Under the Public Records Act, Local Agencies Are Now Required to Create and Maintain a Catalog of Enterprise Systems

Lozano Smith Client News Brief
December 2015
Number 78

On October 11, 2015, Governor Jerry Brown signed into law Senate Bill (SB) 272, which requires local agencies to create a catalog of "enterprise systems," as defined, as part of implementing the California Public Records Act (PRA). This bill does not currently apply to local educational agencies.

SB 272 becomes effective January 1, 2016. It adds section 6270.5 to the Government Code, which requires local agencies to create a catalog of "enterprise systems." "Enterprise system" is defined under this section as "a software application or computer system that collects, stores, exchanges, and analyzes information the agency uses." Enterprise systems are also limited to multidepartmental systems or systems that contain information collected about the public and systems of record, meaning they serve as an original source of data within the agency. Finally, enterprise systems do not include IT security systems or records collected and stored by IT, nor does it include physical control systems such as video monitoring, mechanical control systems such as street lights or water functions, or systems related to emergency services.

The new law lists several items that must be included in the catalog of enterprise systems, such as the current vendor for the system, the current product, the system's purpose, a description of the categories of data, the department that oversees the system, and how frequently data is collected and updated. The catalog system must be posted in a prominent place on the agency's website, and made available upon request in the agency's office. Local agencies must have these catalogs completed and posted by July 1, 2016, and then must update them annually.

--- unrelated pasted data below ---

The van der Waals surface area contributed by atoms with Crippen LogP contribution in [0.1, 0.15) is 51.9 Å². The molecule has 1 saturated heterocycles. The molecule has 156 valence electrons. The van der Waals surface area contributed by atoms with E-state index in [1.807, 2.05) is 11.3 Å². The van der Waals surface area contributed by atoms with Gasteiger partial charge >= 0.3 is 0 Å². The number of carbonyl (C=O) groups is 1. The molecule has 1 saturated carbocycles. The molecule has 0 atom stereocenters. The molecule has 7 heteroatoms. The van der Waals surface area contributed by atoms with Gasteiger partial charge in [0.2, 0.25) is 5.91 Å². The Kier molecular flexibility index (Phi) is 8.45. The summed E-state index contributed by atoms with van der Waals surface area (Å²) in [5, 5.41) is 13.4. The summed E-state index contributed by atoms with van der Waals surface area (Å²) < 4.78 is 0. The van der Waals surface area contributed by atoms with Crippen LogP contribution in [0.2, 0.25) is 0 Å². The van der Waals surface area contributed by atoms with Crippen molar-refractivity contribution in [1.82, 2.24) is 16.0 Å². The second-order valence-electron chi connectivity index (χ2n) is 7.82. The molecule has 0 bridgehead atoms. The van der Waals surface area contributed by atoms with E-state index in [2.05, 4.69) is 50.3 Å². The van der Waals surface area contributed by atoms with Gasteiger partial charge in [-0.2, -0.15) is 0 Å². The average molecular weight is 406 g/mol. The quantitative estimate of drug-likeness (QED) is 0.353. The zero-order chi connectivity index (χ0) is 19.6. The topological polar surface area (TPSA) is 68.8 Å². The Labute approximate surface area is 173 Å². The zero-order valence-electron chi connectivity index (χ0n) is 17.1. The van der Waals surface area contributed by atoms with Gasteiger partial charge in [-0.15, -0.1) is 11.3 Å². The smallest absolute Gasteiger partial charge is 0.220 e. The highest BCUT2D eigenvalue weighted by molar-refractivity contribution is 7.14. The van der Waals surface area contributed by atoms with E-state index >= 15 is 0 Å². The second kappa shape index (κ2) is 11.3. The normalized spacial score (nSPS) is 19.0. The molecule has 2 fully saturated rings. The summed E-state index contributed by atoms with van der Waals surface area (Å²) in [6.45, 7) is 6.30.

Government Code section 6270.5 explicitly states it is not intended to provide public access to records not otherwise available, or to change the way public records are requested. Also, if the agency determines under the Government Code section 6255 balancing test that the public interest weighs in favor of nondisclosure, the agency can instead provide just a name or identifier for the system. However, as with all PRA requests, nondisclosure under the balancing test should be well documented to support any potential push-back from the requester. Local agencies should carefully weigh the governmental interests against the public's interest in disclosure, and when possible, do so with the advice and assistance of legal counsel.

SB 272 introduces a new law and there may be impacts or implementation issues not yet addressed or contemplated by the Legislature. Moreover, while this new law does not currently apply to local educational agencies, this law may later be expanded to cover local educational agencies. Local agencies should watch for further updates in the coming year.

For more information on SB 272, its implications for local agencies, and the complex nature of PRA requests, please contact one of our nine offices located statewide. You can also visit our website, follow us on Facebook or Twitter, or download our Client News Brief App.
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As the information contained herein is necessarily general, its application to a particular set of facts and circumstances may vary. For this reason, this News Brief does not constitute legal advice. We recommend that you consult with your counsel prior to acting on the information contained herein.